The United States on Thursday called an Egyptian statement about religious tolerance "a good first step" but said Egypt must do more after vitriolic comments about Zionists made by President Mohamed Morsi in 2010 surfaced.
The comments, made by Morsi when he was a leading figure in the Muslim Brotherhood opposition movement, sparked strong condemnation by the U.S. State Department and an explicit demand that he "repudiate" them.
Morsi's comments were reported this week by The New York Times, which said it had obtained video of a 2010 speech in which he urged Egyptians to "nurse our children and our grandchildren on hatred" for Jews and Zionists.
In a TV interview that the paper said he made months later and that Reuters viewed on YouTube, Mursi described Zionists as "these bloodsuckers who attack the Palestinians, these warmongers, the descendants of apes and pigs."
Egyptian authorities subsequently issued two statements, the first of which said the comments were taken out of context, but stressed Morsi's commitment to full respect for religions and freedom of belief and worship.
The second statement said the Egyptian government rejects "all forms of discrimination and incitement to violence or hostility on the basis of religion."
The second statement appeared to have gone some way toward mollifying the United States but there were lingering concerns.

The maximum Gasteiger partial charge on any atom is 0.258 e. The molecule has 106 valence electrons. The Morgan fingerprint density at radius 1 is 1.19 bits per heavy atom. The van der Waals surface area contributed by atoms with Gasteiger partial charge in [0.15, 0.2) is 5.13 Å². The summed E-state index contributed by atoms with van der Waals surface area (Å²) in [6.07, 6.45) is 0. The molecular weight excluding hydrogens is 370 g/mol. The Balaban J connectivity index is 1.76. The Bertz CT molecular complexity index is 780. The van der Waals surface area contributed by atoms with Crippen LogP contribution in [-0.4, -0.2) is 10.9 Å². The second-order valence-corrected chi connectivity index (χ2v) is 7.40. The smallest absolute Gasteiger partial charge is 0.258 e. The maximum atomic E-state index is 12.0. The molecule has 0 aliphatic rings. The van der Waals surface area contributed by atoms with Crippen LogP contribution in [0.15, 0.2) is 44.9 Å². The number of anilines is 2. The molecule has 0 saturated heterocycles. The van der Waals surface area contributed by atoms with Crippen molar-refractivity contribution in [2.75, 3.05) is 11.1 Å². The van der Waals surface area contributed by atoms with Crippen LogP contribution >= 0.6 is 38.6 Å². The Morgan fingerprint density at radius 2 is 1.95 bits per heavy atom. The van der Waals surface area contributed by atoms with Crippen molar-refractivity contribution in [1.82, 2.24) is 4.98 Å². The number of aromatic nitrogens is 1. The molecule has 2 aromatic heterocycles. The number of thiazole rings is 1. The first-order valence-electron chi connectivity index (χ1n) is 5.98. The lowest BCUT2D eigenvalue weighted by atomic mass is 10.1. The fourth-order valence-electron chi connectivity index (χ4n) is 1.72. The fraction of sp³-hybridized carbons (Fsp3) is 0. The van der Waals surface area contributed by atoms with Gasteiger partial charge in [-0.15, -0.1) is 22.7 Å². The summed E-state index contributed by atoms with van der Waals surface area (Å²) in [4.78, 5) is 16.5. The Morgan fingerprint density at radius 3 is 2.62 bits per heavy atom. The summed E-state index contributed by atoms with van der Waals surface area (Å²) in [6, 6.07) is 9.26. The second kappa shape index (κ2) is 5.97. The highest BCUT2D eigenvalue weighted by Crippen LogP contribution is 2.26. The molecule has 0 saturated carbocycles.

"That statement was an important first step to make clear that the type of offensive rhetoric that we saw in 2010 is not acceptable, not productive, and shouldn't be part of a democratic Egypt," State Department spokeswoman Victoria Nuland told reporters.
"That said, we look to President Morsi and Egyptian leaders to demonstrate in both word and in deed their commitment to religious tolerance and to upholding all of Egypt's international obligations," she added.
"We consider this a good first step," she said. "They need to keep moving."
In mentioning its international obligations, Nuland appeared to be referring to Egypt's peace treaty with Israel in 1979, which made it the first Arab state to make peace with Israel and leading to what is now $1.3 billion in annual U.S. military aid.
Morsi's comments appeared at odds with the diplomatic, moderate image the Islamist leader has sought to convey since taking office last year and may stir unease among Egypt's Western allies whose aid he needs to weather a financial crisis.
The United States, which was a staunch ally of Egypt's former leader, Hosni Mubarak, until he was overthrown in 2011, is now trying to build a dependable relationship with Morsi.
Earlier this week, the State Department said it had told Egypt authorities that his comments were sure to be of concern in the U.S. Congress, which the Obama administration trying to persuade to give economic support to Egypt.